More than one year after House Majority Leader Kevin McCarthy secured $5 million in federal funding to launch a five-year clinical trial of a drug used to treat valley fever, health providers are struggling to enroll patients.
Just 48 people have signed up across California and Arizona, and in Bakersfield — which sees more cases than anywhere else in the state — Kern Medical Center hasn't enrolled a single person, according to Dr. Dennis M. Dixon, chief of the National Institutes of Health bacteriology and mycology branch.
Disease experts initially set a goal of enrolling 1,000 patients in October 2016 when the National Institutes of Health, U.S. Centers for Disease Control, Duke University and a handful of health providers teamed up to launch the FLEET Trial, short for Fluconazole as Early Empiric Treatment.
“It’s been tough with the whole study,” said Dr. Royce Johnson, clinical director of the Valley Fever Institute at Kern Medical Center. “No one has been anywhere near as successful as we anticipated with enrolling patients. Some places have done better, but no one has done well.”
The trial aims to answer this question: How effective is the early treatment of valley fever with the antifungal drug Fluconazole? The drug, long prescribed off-label to treat the disease, has never been clinically tested among patients until this trial.
Testing patients in a clinical trial could allow doctors to tell valley fever patients definitively whether their health will improve if prescribed the drug, said Dr. John Galgiani, director of the Valley Fever Center for Excellence at the University of Arizona.
Valley fever, or coccidioidomycosis, is a respiratory disease caused by inhaling microscopic fungal spores that live in loamy soil throughout the southwestern United States. The vast majority who breathe in the spores don’t develop symptoms, but others come down with a flu-like illness and an extreme fatigue that can last months. In other cases, the spores spread into the bloodstream, leading to a host of health issues, and in rare cases death.
The FLEET Trial sought to recruit patients with community-acquired pneumonia who may have valley fever. Researchers have determined that valley fever is responsible for causing community-acquired pneumonia in about one in three Arizona patients.
Half of all enrollees would be treated with a placebo and the other half with Fluconazole.
The study has so far enrolled 17 people in Arizona, which recorded more than 6,000 cases in 2016, and 31 people in California, which recorded more than 5,300 cases the same year. Researchers have been aiming for 1,000 enrollees, with the assumption that about 200 to 300 will have valley fever, Dixon said.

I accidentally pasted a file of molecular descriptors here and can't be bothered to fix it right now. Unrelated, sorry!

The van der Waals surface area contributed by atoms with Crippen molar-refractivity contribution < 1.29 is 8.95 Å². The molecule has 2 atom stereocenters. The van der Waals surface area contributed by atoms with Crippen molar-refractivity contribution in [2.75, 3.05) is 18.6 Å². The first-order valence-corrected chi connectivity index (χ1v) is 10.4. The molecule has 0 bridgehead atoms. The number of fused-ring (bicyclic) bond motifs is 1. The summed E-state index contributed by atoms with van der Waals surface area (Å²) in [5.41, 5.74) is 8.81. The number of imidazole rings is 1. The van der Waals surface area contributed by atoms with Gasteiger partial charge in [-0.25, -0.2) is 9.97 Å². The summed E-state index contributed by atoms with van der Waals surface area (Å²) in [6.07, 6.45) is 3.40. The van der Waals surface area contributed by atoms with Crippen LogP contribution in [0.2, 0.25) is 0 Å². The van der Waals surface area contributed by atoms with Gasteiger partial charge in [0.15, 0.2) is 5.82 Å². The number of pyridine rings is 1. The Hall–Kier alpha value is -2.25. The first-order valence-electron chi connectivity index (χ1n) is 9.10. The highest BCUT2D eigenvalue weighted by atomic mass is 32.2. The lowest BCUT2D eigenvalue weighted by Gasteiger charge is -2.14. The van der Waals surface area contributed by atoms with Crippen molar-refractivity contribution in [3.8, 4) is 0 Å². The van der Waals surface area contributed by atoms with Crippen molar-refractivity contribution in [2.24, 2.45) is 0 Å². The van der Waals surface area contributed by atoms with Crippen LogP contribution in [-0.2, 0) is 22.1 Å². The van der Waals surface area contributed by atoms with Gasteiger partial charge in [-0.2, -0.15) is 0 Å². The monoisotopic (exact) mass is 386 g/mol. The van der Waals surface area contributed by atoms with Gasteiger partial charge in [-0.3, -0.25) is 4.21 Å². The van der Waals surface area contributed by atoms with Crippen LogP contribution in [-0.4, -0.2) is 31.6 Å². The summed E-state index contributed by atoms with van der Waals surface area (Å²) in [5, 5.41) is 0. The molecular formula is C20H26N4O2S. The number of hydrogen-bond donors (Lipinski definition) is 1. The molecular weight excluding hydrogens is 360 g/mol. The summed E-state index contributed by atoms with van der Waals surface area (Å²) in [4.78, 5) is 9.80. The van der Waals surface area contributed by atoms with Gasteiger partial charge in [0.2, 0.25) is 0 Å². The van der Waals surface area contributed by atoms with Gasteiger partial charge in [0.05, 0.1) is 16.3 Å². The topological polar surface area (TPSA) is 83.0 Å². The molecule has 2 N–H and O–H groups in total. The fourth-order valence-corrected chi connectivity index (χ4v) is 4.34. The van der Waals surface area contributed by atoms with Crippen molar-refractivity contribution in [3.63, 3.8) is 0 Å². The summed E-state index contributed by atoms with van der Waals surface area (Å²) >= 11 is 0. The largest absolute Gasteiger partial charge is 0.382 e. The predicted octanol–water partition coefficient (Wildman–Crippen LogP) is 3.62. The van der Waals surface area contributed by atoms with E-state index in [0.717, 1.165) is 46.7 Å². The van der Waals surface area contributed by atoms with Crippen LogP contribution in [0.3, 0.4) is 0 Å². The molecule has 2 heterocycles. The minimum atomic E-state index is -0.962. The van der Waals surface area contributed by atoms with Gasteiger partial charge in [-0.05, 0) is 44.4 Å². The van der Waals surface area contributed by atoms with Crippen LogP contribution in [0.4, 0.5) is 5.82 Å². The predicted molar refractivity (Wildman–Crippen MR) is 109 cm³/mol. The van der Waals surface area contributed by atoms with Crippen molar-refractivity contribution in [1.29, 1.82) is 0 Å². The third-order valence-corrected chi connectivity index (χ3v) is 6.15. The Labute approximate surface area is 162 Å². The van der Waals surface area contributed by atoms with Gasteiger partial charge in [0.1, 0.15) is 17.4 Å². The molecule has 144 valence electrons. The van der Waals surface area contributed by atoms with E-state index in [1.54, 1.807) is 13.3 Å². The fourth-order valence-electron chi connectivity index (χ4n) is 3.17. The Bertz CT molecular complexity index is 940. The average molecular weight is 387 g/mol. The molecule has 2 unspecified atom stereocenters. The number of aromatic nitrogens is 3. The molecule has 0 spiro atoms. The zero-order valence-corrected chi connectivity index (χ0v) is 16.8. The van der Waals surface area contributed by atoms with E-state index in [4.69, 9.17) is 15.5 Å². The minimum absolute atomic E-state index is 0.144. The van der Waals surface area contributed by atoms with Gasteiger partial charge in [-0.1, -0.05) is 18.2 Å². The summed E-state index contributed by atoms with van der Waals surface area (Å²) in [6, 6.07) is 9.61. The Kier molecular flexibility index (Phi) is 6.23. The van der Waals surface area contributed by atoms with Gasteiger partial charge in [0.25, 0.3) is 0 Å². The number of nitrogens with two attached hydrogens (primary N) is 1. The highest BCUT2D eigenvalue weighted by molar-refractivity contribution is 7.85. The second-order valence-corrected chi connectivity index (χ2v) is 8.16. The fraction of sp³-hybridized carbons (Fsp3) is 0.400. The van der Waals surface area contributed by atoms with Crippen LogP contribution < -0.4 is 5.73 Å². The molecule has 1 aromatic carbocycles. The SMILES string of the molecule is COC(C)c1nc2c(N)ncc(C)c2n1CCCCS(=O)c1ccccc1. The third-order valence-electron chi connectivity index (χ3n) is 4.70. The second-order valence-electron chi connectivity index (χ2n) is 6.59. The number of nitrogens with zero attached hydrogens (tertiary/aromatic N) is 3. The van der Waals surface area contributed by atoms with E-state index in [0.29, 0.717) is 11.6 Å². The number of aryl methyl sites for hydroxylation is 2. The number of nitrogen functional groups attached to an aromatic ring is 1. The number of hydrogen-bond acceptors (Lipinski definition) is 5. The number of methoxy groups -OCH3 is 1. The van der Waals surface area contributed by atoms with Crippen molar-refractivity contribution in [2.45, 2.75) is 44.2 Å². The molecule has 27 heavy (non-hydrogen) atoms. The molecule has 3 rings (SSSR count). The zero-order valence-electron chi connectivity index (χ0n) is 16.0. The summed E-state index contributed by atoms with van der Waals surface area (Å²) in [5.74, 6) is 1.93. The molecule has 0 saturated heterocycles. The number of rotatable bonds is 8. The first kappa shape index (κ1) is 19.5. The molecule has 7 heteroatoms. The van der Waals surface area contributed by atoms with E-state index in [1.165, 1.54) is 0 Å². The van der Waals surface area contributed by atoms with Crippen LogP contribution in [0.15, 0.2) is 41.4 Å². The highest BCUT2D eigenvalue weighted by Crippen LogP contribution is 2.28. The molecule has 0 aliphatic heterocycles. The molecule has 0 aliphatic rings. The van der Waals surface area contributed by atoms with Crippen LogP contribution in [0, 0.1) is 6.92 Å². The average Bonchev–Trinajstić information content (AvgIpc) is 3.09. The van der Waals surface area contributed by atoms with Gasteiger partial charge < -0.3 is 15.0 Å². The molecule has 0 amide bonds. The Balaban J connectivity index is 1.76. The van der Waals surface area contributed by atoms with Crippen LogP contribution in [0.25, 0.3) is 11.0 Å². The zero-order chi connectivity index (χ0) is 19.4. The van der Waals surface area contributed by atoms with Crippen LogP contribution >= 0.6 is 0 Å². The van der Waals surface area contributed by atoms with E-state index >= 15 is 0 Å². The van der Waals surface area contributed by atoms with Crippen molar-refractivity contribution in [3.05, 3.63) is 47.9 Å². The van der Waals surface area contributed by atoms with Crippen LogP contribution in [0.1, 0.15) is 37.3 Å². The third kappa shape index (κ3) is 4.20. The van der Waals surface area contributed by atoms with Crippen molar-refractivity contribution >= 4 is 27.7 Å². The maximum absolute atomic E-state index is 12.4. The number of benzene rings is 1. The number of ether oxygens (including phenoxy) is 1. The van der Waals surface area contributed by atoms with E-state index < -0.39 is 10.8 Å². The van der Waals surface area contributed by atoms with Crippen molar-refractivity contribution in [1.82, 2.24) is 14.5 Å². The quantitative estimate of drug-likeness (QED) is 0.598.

The lack of enrollees doesn’t stem from a shortage of patients, Johnson said. Plenty of people in the region come down with valley fever, but nobody has wanted to donate their time to a trial, which requires at least three follow-up visits within the first 42 days, plus lab work and X-rays, Johnson said.
“We’re prepared to do the medical part of this, but patients say they don’t want to come. People have even turned down being paid $100,” Johnson said. The multiple visits required by the trial are especially hard on very ill patients, he added.
Other potential enrollees worked and couldn’t devote time to the study, while others were pregnant — making them ineligible — or lived in distant, rural parts of Kern County.
In response, Kern Medical Center is in the process of hiring a project manager who could bring the trial to the patients, making home visits to collect data as a way to attract more enrollees.
“If we get a project manager, maybe we can do more to take the study to the patient, rather than making the patient come to the study,” Johnson said.
The NIH responded to the low enrollment numbers by bringing on board the Kaiser Southern California health system, which maintains centers in Antelope Valley and Bakersfield, Dixon said.
“Getting these centers fully up and running resulted in 17 patients enrolled in January alone, our best monthly enrollment to date,” Dixon said.
That might not be enough, however, to get patients over one of the biggest hurdles in participating.
When patients enroll in clinical trials, they are sometimes lured by the opportunity of being prescribed a promising pharmaceutical otherwise unavailable to the general public.
But Fluconazole is a widely used and readily available drug with a track record of improving patient health, Galgiani said. Some patients may worry they would blindly be prescribed a placebo, and as a result, might not recover as quickly as they would have with Fluconazole.
“It gets in the way of enrollment,” Galgiani said. “If the drug is in everybody’s pharmacy, why bother going into a clinical trial? Why not just get going with a prescription?”
Meanwhile, some advocates have questioned why $5 million — a significant amount of federal funding for valley fever — would be allocated for the trial of a drug that has a track record of success, instead of putting the money toward other drugs in development.
Nikkomycin Z, for example, has shown promise in eliminating fungal spores in lab mice. Researchers in Arizona began human clinical trials last year, but ran out of pills, stalling the trial. The cost of manufacturing those pills would cost roughly $1 million to $2 million, and an additional $50 million to bring it to market, Galgiani said in August.
Dixon said knowledge about those drugs and vaccines is important, and that the NIH is actively supporting research on both Nikkomycin Z and a vaccine called Delta CPS-1, but that “they are not yet available for clinical practice.”